German coach David Wagner has led the Terriers to within touching distance of a return to the top flight for the first time since 1972.
Promotion to the Premier League is expected to net the winning club additional revenue of at least £170million, which would further increase should they subsequently retain a place in England’s elite.
Former Scotland striker Law joined Huddersfield as a raw teenager in 1955 and went on to become the club’s youngest player when making his debut the following year, aged just 16 and 10 months, before moving on to Manchester City, Torino and then Manchester United.
The 77-year-old feels if Wagner’s side – who had topped the table early on before eventually finishing the Championship season in fifth – can get past the Royals, then there is every reason to be optimistic for the challenges which would lie ahead.
“I followed Huddersfield over this particular campaign and they looked as if they would get promotion (automatically), then they had a bit of a bad spell before coming again,” Law, who is an ambassador for Prostate Cancer UK, told Press Association Sport.
“In football, I don’t care who you are playing in whatever division, if you don’t battle, then you are going to get turned over – and we have seen that this last season in the Premier League.
“Huddersfield have not got the money to buy players, so the manager has done a fantastic job with the money they have got to get into this situation where one more win would bring them into the Premier League.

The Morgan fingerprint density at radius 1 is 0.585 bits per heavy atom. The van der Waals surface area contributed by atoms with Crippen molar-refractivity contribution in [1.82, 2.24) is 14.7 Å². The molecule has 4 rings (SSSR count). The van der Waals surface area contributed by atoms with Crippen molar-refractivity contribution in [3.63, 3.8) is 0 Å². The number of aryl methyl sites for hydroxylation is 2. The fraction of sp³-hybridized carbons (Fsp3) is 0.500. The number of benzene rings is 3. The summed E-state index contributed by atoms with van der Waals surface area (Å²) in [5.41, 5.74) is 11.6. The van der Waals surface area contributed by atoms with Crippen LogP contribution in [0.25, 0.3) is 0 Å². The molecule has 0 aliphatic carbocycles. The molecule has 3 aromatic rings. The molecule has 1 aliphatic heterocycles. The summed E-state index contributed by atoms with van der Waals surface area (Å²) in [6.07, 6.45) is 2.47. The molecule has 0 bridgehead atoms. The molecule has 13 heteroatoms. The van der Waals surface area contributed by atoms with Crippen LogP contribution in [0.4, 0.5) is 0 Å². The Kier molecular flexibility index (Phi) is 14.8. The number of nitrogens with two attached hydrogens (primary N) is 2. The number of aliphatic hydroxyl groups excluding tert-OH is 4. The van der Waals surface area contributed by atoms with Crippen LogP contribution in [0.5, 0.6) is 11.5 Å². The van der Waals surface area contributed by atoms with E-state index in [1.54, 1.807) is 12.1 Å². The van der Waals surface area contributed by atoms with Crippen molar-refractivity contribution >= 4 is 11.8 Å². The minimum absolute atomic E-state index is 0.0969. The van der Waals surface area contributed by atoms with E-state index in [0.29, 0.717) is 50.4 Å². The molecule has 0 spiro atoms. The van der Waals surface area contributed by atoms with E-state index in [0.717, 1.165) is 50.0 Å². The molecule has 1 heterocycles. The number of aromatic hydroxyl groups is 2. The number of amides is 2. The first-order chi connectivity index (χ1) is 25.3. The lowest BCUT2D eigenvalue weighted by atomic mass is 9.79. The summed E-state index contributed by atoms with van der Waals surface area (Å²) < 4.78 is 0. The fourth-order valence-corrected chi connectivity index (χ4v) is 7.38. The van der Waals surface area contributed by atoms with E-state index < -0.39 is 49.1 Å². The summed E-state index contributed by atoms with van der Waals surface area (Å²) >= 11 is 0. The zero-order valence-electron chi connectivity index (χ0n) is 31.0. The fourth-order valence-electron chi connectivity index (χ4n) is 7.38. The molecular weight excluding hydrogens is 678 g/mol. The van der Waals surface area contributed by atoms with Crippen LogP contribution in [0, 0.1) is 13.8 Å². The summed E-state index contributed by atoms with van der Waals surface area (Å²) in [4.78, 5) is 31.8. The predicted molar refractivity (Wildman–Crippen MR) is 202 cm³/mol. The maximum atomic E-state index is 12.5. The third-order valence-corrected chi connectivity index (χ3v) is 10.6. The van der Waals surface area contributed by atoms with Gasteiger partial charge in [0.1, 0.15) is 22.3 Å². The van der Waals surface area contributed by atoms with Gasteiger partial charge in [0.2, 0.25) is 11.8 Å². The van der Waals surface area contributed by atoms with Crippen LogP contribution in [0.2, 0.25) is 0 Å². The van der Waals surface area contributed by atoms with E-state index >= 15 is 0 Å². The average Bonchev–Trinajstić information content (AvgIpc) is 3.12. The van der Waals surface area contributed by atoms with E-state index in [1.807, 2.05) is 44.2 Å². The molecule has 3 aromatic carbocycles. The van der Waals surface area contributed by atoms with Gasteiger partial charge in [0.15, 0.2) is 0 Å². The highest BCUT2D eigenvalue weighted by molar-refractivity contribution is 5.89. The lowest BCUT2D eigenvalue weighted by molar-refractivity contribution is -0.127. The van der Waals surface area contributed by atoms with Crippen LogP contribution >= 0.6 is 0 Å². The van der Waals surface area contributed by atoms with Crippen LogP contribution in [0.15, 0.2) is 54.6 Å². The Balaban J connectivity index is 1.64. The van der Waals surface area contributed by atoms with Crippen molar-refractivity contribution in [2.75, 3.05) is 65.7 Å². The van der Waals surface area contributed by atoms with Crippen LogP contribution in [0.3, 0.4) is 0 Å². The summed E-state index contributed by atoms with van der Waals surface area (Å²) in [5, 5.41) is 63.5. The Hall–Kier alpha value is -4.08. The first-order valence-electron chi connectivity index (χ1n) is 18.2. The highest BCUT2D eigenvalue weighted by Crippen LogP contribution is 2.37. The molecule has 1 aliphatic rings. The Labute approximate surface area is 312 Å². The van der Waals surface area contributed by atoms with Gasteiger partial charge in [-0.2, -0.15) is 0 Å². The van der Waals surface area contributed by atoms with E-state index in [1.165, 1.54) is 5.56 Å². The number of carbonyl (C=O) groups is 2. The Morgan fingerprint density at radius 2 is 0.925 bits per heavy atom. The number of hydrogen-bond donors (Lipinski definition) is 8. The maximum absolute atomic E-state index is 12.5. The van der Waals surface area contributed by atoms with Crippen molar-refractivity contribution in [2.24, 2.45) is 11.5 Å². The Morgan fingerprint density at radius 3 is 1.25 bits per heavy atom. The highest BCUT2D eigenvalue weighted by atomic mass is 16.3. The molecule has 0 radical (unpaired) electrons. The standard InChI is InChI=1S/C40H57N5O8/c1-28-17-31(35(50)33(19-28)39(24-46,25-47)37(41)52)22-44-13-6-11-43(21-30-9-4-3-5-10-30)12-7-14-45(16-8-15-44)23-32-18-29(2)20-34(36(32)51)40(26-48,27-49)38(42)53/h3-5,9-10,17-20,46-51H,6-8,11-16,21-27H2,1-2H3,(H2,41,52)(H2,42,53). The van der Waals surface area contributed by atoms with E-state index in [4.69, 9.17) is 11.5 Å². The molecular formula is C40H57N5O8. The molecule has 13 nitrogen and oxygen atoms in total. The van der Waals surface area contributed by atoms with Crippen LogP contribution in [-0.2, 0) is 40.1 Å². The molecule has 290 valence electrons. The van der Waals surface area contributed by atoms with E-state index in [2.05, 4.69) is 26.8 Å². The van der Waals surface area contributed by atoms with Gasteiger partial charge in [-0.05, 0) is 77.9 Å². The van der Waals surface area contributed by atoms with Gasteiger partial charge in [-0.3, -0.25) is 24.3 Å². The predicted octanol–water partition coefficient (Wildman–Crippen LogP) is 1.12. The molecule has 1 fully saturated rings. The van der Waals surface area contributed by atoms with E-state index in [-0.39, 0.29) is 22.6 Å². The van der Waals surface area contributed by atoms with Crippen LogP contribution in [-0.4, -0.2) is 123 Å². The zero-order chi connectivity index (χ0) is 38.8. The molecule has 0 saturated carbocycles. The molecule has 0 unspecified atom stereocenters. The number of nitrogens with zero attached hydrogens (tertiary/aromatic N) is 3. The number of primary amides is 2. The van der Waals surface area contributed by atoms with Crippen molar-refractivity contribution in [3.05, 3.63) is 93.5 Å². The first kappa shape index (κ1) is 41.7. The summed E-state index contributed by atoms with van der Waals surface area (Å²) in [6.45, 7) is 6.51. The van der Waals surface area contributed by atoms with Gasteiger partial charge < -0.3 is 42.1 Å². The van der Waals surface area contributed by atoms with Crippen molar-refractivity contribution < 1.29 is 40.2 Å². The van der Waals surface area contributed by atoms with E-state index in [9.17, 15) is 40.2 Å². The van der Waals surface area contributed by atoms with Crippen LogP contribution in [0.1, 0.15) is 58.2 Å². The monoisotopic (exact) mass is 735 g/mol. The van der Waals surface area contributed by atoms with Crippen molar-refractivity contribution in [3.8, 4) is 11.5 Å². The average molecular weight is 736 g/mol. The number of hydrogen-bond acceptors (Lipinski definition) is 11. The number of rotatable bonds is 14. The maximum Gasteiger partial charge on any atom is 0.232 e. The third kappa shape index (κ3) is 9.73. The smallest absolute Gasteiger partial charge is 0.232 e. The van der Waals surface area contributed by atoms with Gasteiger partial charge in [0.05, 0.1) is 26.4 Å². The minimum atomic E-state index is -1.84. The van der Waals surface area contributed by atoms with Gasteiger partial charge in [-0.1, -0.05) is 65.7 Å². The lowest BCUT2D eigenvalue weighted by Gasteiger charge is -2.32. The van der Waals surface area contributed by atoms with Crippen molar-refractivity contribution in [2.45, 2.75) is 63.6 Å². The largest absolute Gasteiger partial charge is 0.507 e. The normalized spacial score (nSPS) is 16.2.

“If they get into the Premier League, then they could battle and would be able to stay up, so I am really hoping they can win.”
Law is joining fellow former City player Mike Summerbee in Manchester on June 8 to help support Prostate Cancer UK’s ‘March for Men’, which will see television presenter Jeff Stelling tackle 15 walking marathons over 15 days next month, taking in more than 40 football grounds including Town’s John Smith’s Stadium, Old Trafford and the Etihad Stadium.
The 77-year-old has, along with Summerbee, come through his own battle against the cancer that hits one in eight men, a disease from which 11,000 men die each year in the UK.
“We men are often a bit too proud to go to the doctor and say, ‘look I have got a bit of a problem with the waterworks or whatever’. When they eventually do go, it is too late,” said Law, who was diagnosed in 2003 and following surgery has since made a full recovery.
“The message to get over is ‘don’t be afraid to go to the doctor’ – most times there wouldn’t be anything happen, but occasionally there could be a bit of a problem and if you had not gone, then things might have got a lot worse.
“It was my good lady (wife Diana) who said to me to get along to the doctors. When they came back and said ‘you have got cancer’, well I just conked out.
“But by going there, I was able then to get an operation, but who knows? I might not have been here if my good lady hadn’t insisted that I go to the doctors.”
:: Jeff Stelling is taking on 15 walking marathons in 15 days from Exeter to Newcastle from June 2-16 for Prostate Cancer UK. To support Jeff or find out about the charity’s new ‘March for Men’ walking programme, which includes events in London, Leeds and Glasgow, visit www.marchformen.org